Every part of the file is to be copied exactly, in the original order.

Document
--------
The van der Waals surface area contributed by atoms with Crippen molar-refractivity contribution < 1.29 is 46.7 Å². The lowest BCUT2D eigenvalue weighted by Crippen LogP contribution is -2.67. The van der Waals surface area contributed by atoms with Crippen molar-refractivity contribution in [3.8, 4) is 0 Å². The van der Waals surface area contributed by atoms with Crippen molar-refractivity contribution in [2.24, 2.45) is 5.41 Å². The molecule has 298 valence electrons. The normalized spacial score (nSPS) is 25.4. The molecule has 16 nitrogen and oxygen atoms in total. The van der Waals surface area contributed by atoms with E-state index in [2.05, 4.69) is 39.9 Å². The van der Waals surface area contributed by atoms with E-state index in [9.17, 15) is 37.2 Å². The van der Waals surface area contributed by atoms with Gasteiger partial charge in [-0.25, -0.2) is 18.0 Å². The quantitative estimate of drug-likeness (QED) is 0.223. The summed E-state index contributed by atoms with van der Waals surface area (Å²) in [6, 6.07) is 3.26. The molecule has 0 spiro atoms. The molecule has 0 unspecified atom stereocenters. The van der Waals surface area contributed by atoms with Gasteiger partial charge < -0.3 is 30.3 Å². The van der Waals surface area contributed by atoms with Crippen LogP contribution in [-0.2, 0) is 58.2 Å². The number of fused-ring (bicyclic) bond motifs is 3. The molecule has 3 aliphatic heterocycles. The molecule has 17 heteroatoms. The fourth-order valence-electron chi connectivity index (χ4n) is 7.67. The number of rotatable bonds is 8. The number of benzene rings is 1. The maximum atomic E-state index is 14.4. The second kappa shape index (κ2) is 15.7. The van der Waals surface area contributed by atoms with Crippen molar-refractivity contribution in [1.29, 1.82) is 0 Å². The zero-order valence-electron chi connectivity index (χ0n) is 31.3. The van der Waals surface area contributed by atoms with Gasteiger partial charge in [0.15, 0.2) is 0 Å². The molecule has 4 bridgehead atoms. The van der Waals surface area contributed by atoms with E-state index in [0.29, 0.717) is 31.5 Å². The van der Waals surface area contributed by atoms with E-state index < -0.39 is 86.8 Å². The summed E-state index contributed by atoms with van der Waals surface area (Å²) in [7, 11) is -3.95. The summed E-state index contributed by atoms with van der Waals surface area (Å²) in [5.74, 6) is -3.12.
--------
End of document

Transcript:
The van der Waals surface area contributed by atoms with Crippen molar-refractivity contribution < 1.29 is 46.7 Å². The lowest BCUT2D eigenvalue weighted by Crippen LogP contribution is -2.67. The van der Waals surface area contributed by atoms with Crippen molar-refractivity contribution in [3.8, 4) is 0 Å². The van der Waals surface area contributed by atoms with Crippen molar-refractivity contribution in [2.24, 2.45) is 5.41 Å². The molecule has 298 valence electrons. The normalized spacial score (nSPS) is 25.4. The molecule has 16 nitrogen and oxygen atoms in total. The van der Waals surface area contributed by atoms with E-state index in [2.05, 4.69) is 39.9 Å². The van der Waals surface area contributed by atoms with E-state index in [9.17, 15) is 37.2 Å². The van der Waals surface area contributed by atoms with Gasteiger partial charge in [-0.25, -0.2) is 18.0 Å². The quantitative estimate of drug-likeness (QED) is 0.223. The summed E-state index contributed by atoms with van der Waals surface area (Å²) in [6, 6.07) is 3.26. The molecule has 0 spiro atoms. The molecule has 0 unspecified atom stereocenters. The van der Waals surface area contributed by atoms with Gasteiger partial charge < -0.3 is 30.3 Å². The van der Waals surface area contributed by atoms with Crippen LogP contribution in [-0.2, 0) is 58.2 Å². The number of fused-ring (bicyclic) bond motifs is 3. The molecule has 3 aliphatic heterocycles. The molecule has 17 heteroatoms. The fourth-order valence-electron chi connectivity index (χ4n) is 7.67. The number of rotatable bonds is 8. The number of benzene rings is 1. The maximum atomic E-state index is 14.4. The second kappa shape index (κ2) is 15.7. The van der Waals surface area contributed by atoms with Crippen molar-refractivity contribution in [1.29, 1.82) is 0 Å². The zero-order valence-electron chi connectivity index (χ0n) is 31.3. The van der Waals surface area contributed by atoms with Gasteiger partial charge in [0.15, 0.2) is 0 Å². The molecule has 4 bridgehead atoms. The van der Waals surface area contributed by atoms with E-state index in [0.29, 0.717) is 31.5 Å². The van der Waals surface area contributed by atoms with E-state index < -0.39 is 86.8 Å². The summed E-state index contributed by atoms with van der Waals surface area (Å²) in [7, 11) is -3.95. The summed E-state index contributed by atoms with van der Waals surface area (Å²) in [5.74, 6) is -3.12.